Lawrence Jones spoke with a group of parents who lost their children to homicide on "Lawrence Jones Cross Country."
These parents shared how they found purpose amid their enormous loss and weighed in on the epidemic of violence among America's children.
Anti-violence activist Yvonne Pointer recounted the loss of her daughter Gloria Pointer, who was walking to school, set to receive an award for perfect attendance, but would never make it.
She would later be "found beaten to death and raped at the bottom of a stairwell and just left there like a dog to die," Pointer said.
In California, 16-year-old Loeshe Lacy would be gunned down across the street from her high school after her car was mistaken for that of a gang member.
"She was coming from her job at McDonald's, her part-time job, and they were — her and a friend of hers — were picked up by a young man in the neighborhood. What they didn't know, this young man had a dispute before he picked them up," said Donald Lacy.
He continued: "They were followed, four assailants went to the front of the vehicle shooting at him. He ducked, she was sitting behind him and unfortunately, she caught seven bullets and was killed."
Sylvia Bennett-Stone, mother of Krystal Joy Bennett, described how her daughter and her two friends were parked at a gas station when they found themselves in the middle of a gang shootout
She said "there's a lack of a solution that's allowed more young lives to be taken."
On Long Island, New York, two best friends, Nisa Mickens and Kayla Cuevas, were targeted and beaten by MS-13 gang members.
"She was killed by the MS-13 the day before her 16th birthday. Nisa was beaten by them, her body was left in the street, but she was a wonderful person," Nisa's father Robert Mickens said.
Yanely Henriquez recounted the dreams of her daughter, 16-year-old Angellyh Yambo, to help others. Yambo was shot near her school in the Bronx in 2022 after being caught in a crossfire.
"She wanted to be a doctor, she wanted to save lives," Henriquez said.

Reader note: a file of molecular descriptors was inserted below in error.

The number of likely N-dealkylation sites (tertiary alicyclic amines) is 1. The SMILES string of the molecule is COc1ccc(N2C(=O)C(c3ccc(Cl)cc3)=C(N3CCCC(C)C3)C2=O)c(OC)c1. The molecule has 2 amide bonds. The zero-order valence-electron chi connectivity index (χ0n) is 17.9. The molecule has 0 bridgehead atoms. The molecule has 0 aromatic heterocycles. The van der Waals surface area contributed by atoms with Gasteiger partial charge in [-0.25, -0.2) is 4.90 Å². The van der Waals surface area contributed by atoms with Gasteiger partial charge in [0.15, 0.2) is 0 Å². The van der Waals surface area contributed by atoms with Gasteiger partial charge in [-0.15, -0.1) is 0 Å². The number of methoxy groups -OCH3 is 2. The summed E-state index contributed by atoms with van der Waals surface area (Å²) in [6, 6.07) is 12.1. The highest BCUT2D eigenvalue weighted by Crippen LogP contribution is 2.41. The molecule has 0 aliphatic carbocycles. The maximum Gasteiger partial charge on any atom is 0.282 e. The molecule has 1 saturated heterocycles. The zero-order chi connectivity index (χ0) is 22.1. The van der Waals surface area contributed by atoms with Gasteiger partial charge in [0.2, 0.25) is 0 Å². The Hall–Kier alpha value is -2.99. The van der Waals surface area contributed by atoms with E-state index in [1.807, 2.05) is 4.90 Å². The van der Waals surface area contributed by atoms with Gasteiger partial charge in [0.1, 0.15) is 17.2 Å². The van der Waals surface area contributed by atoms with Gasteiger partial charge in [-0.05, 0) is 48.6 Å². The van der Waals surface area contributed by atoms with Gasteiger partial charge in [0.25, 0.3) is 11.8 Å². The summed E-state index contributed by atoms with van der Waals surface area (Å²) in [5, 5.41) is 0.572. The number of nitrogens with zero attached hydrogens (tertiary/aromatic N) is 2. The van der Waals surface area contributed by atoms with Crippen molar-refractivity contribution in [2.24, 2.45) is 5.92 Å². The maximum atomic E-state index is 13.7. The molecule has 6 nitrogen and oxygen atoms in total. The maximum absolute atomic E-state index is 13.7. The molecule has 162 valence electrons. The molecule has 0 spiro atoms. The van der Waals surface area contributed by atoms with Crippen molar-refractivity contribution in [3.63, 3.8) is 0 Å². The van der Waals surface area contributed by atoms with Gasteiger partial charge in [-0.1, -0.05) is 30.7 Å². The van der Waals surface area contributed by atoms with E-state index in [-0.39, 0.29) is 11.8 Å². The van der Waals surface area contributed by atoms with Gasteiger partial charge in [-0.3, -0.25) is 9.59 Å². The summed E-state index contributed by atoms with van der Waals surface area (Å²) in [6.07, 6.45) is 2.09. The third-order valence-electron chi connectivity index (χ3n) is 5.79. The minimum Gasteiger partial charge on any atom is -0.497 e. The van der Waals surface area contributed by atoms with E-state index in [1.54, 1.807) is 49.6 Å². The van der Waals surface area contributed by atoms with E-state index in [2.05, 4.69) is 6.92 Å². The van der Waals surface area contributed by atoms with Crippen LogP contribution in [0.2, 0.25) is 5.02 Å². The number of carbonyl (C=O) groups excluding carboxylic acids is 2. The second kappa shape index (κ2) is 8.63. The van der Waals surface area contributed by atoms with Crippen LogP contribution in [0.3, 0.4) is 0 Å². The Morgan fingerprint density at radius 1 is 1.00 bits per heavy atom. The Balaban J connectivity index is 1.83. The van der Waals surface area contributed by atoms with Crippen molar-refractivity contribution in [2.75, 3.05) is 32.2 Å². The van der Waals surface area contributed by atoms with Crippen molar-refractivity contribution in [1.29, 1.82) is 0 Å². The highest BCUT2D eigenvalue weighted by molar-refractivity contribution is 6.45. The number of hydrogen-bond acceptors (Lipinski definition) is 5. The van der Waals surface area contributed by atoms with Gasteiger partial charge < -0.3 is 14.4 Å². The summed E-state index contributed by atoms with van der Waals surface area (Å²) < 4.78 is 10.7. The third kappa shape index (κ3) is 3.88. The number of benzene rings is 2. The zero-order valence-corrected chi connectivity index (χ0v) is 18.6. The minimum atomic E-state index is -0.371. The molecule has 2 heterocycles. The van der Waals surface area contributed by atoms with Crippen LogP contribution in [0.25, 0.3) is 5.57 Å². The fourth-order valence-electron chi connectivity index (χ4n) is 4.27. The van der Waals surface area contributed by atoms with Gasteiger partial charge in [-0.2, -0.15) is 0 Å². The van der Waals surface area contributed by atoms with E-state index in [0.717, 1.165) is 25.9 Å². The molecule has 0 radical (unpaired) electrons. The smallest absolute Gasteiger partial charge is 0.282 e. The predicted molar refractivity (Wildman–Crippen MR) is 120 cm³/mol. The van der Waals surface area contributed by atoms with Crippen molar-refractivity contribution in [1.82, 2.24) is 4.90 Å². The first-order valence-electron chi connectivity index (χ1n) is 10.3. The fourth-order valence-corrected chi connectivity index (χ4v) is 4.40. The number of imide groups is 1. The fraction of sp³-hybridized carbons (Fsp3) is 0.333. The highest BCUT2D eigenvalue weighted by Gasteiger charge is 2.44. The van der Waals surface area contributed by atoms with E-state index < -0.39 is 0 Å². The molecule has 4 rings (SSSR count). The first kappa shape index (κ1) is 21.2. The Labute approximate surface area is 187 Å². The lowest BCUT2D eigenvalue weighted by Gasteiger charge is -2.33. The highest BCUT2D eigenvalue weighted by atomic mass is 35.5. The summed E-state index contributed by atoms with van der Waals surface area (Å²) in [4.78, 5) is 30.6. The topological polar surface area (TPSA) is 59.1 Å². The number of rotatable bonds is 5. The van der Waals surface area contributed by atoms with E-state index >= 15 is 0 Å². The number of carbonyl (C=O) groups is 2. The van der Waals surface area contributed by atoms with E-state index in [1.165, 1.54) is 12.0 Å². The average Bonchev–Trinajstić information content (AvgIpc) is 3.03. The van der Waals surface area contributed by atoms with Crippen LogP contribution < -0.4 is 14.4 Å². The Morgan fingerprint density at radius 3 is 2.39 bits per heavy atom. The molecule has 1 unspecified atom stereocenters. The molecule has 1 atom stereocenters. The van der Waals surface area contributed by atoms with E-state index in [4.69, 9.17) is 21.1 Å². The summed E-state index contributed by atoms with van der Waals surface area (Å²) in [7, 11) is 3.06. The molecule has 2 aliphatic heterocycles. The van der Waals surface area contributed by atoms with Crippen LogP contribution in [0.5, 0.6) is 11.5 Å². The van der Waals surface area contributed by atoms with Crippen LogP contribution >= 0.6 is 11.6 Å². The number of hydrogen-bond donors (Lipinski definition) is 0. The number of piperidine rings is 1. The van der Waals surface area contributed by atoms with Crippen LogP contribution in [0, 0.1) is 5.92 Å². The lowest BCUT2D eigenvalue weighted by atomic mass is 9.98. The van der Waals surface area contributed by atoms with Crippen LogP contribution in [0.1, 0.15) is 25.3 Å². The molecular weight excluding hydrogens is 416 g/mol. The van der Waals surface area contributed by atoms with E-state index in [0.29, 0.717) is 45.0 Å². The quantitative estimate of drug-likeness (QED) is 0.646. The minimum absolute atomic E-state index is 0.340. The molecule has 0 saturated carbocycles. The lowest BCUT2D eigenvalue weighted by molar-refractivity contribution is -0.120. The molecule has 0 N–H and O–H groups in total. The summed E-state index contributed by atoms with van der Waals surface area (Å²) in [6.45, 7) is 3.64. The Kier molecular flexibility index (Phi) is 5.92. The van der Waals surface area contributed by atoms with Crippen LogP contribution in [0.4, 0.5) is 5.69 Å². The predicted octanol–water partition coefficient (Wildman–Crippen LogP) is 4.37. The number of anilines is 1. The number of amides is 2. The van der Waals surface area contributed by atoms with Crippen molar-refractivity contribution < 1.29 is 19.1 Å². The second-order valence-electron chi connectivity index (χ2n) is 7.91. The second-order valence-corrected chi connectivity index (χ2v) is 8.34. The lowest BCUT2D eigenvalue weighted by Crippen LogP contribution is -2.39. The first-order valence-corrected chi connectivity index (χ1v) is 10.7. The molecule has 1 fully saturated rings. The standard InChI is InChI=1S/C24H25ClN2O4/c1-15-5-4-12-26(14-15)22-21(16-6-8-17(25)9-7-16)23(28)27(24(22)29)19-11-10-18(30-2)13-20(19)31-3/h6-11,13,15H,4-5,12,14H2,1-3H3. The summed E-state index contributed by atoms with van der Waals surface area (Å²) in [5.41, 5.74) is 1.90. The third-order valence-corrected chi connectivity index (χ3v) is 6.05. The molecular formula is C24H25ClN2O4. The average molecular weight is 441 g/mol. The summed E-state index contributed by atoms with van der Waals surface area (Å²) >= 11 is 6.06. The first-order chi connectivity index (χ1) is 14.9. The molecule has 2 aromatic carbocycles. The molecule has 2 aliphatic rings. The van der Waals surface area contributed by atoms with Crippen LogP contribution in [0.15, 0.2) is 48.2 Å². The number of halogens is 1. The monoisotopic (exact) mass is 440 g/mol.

When asked by host Lawrence Jones what's contributing to the rise in violence among children, Henriquez said: "There's no structure. A lot of kids these days go on peer pressure, and they are kind of obligated to join gangs because there's nothing else to do after school."
Bennett-Stone alluded that the root cause starts in one's household.
"We have to teach our children at home to make better decisions," she said.
Mickens added: "I miss my daughter. She was my best friend, you know. She was little me. I'd do anything just to have her right here — just to have a laugh, hug me, play ball, watching dumb movies, falling asleep — you know, those special father and daughter moments? I will never have them back."
Pointer said "the absence of God" is to blame.
"When we were little, it wasn't an option whether you were going to go to Sunday school or not," she said.
As the juvenile trend of violence among children and teenagers continues to rise, Jones asked, "Why does it seem like the problem is only getting worse?"
"I concur with everything that's been said. God first, family. I came from a great family. I had my father in the home. I had my uncles. In fact, my mother used to hand out butt-whooping coupons in the neighborhood," Lacy said. "So our community in Oakland in those days, we were accountable to and for each other."
Mickens added: "We've got to take things back to basics. We've got to, as some people say, crack the whip. We've got to get strict. There's no reason for all of our children to be murdered in almost a similar way. There's no reason for that."
Bennett-Stone made a plea to lawmakers to "put people over politics right now" to stop the violence among children and teenagers.